Kaiser Health News reported today that the fine print in some work-based health plans exclude paying for outpatient surgeries.
As reported by Jay Hancock, Libbi Stovall, who lives in Carrollton, Texas was shocked to learn that her employer’s 2016 health plan provides no coverage for outpatient surgery.
Stovall, who has a history of back problems, looked at the fine print of her company’s health plan, which supposedly met the strictest standards for employer obligations under federal rules.
Inpatient hospital care, office visits and diagnostic imaging are paid for by her insurance, but it provides not coverage for outpatient surgery; surgeries that account for two out of every three operations in the nation.
Yet, being offered such a plan through her employer, she is barred from federal subsidies to buy more comprehensive coverage on the online marketplace by a company called Open Systems Technologies.
According to Hancock, Stovall’s experience illustrates the latest chapter in the story of employers and insurance designers pushing the limits of the ACA.
Last year, Hancock writes, regulators blocked companies with millions of lower-wage workers from claiming that coverage with no inpatient hospital benefits met the ACA’s strictest standard for large employers.
So-called “skinny plans” are no longer allowed, says Hancock, and therefore insurance administrators and many cost-conscious employers are claiming to meet the rules with a new version that excludes outpatient surgery. Hancock goes on to say that the new plans may not survive regulatory scrutiny any more than the old ones did, according to some experts.
Timothy Jost, a law professor at Washington and Lee University said, “I really wonder whether they can do that.” He added, “Refusing to cover any outpatient physician surgical services is arguably a violation.”
Outpatient surgeries such as hernia repairs, knee arthroscopies and repairing bone fractures are typical of those without an overnight hospital stay. They generally cost less than inpatient operations, Hancock writes, but can still be tens of thousands of dollars.
Leaving these procedures out of a plan saves money for the employer, Hancock states, but it leaves the workers with crippling bills.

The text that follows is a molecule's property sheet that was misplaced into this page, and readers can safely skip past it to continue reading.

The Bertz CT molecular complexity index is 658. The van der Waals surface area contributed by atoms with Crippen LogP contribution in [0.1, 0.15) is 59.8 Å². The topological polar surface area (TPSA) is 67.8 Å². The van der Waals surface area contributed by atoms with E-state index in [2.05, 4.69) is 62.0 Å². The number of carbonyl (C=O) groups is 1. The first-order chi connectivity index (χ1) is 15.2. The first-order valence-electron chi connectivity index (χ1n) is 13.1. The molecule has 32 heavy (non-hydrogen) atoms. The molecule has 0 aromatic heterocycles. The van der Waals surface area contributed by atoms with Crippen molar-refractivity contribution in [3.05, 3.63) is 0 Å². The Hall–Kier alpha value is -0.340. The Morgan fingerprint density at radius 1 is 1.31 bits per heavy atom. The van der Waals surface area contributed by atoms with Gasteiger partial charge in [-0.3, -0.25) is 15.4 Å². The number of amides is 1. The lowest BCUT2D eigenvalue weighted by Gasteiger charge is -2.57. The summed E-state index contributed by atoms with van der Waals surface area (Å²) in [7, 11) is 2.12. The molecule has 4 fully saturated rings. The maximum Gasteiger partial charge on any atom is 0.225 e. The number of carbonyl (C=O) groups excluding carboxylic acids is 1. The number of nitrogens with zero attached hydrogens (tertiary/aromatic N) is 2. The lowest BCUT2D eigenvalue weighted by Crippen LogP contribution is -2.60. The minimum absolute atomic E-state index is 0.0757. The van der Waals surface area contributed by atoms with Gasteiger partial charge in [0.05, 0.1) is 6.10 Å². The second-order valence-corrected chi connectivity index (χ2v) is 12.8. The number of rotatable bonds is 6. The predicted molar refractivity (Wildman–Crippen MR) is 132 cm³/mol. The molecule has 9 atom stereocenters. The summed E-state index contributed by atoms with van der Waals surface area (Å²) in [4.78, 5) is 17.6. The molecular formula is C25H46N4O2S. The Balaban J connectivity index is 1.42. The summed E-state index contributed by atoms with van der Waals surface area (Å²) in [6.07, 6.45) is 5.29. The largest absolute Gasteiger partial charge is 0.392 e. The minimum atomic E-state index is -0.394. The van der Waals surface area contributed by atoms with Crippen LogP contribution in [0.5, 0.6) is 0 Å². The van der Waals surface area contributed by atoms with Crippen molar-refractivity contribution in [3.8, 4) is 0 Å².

The article goes on to discuss in length the way the new rules affect lower-wage workers and how their employers are responding to them.
It is not known what Ms. Stovall’s job is, or how she developed back problems, but for millions of lower-wage workers like her, the rules surrounding the implementation of the ACA means that their employers are sacrificing their health to save money on an already expensive health care system, instead of seeking out other alternatives.
These are the very kind of workers, a woman I had a Skype call with this morning, is trying to help with her company, Trip4Care.
Her name is Maria Maldonado, and she told me about a construction worker who needed double knee replacement, but his union-based insurance deductible was $40,000 and he waited five years before he got the surgery at hospital in Colombia that Maria vetted and sent him to.
I have written before about how medical travel can save money, not only under group health, but especially under workers’ compensation. And since many of the outpatient surgeries these work-based health plans have excluded are common in workers’ comp, it would make sense to tear down the walls between the two silos of group health and workers’ comp, and explore these opportunities to save huge amounts of money on medical bills.
But as long as people discount the validity of going abroad, as long as people in certain industries refuse to admit that not only is the cost lower abroad, but the quality too is better, when you go through someone like Maria Maldonado.
It is my intention to work with Maria to do just that. She has some possibilities that may require my expertise in workers’ comp, while she handles the group health side. If you are an employer who wants to save money on health care costs, contact me and we will work with you.
Otherwise, you will leave your workforce to the mercy of these rather draconian and capricious rules and cause pain and suffering to millions of lower-wage workers. ProPublica/NPR has shown this to be true, but it does not have to be so.